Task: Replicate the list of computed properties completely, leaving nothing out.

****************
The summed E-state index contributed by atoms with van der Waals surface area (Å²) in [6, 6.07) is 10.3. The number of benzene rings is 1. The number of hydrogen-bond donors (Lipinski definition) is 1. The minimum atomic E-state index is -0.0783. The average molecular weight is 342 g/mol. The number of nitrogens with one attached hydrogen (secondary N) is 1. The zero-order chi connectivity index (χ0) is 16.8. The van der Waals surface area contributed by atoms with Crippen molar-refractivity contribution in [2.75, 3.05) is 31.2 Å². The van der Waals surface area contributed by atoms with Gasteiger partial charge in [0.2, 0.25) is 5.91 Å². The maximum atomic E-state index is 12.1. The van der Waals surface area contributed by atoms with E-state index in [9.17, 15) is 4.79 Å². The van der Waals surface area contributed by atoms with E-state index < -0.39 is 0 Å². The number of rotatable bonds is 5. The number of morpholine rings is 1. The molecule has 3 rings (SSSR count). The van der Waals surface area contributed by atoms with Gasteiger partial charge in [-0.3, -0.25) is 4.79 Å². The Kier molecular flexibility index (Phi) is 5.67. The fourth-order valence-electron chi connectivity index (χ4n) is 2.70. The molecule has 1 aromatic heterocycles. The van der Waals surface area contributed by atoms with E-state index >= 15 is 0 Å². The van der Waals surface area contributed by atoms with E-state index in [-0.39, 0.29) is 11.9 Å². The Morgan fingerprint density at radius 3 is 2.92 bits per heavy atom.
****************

The summed E-state index contributed by atoms with van der Waals surface area (Å²) in [6, 6.07) is 10.3. The number of benzene rings is 1. The number of hydrogen-bond donors (Lipinski definition) is 1. The minimum atomic E-state index is -0.0783. The average molecular weight is 342 g/mol. The number of nitrogens with one attached hydrogen (secondary N) is 1. The zero-order chi connectivity index (χ0) is 16.8. The van der Waals surface area contributed by atoms with Crippen molar-refractivity contribution in [2.75, 3.05) is 31.2 Å². The van der Waals surface area contributed by atoms with Gasteiger partial charge in [0.2, 0.25) is 5.91 Å². The maximum atomic E-state index is 12.1. The van der Waals surface area contributed by atoms with E-state index in [9.17, 15) is 4.79 Å². The van der Waals surface area contributed by atoms with E-state index < -0.39 is 0 Å². The number of rotatable bonds is 5. The number of morpholine rings is 1. The molecule has 3 rings (SSSR count). The van der Waals surface area contributed by atoms with Gasteiger partial charge in [-0.3, -0.25) is 4.79 Å². The Kier molecular flexibility index (Phi) is 5.67. The fourth-order valence-electron chi connectivity index (χ4n) is 2.70. The molecule has 1 aromatic heterocycles. The van der Waals surface area contributed by atoms with E-state index >= 15 is 0 Å². The van der Waals surface area contributed by atoms with E-state index in [-0.39, 0.29) is 11.9 Å². The Morgan fingerprint density at radius 3 is 2.92 bits per heavy atom.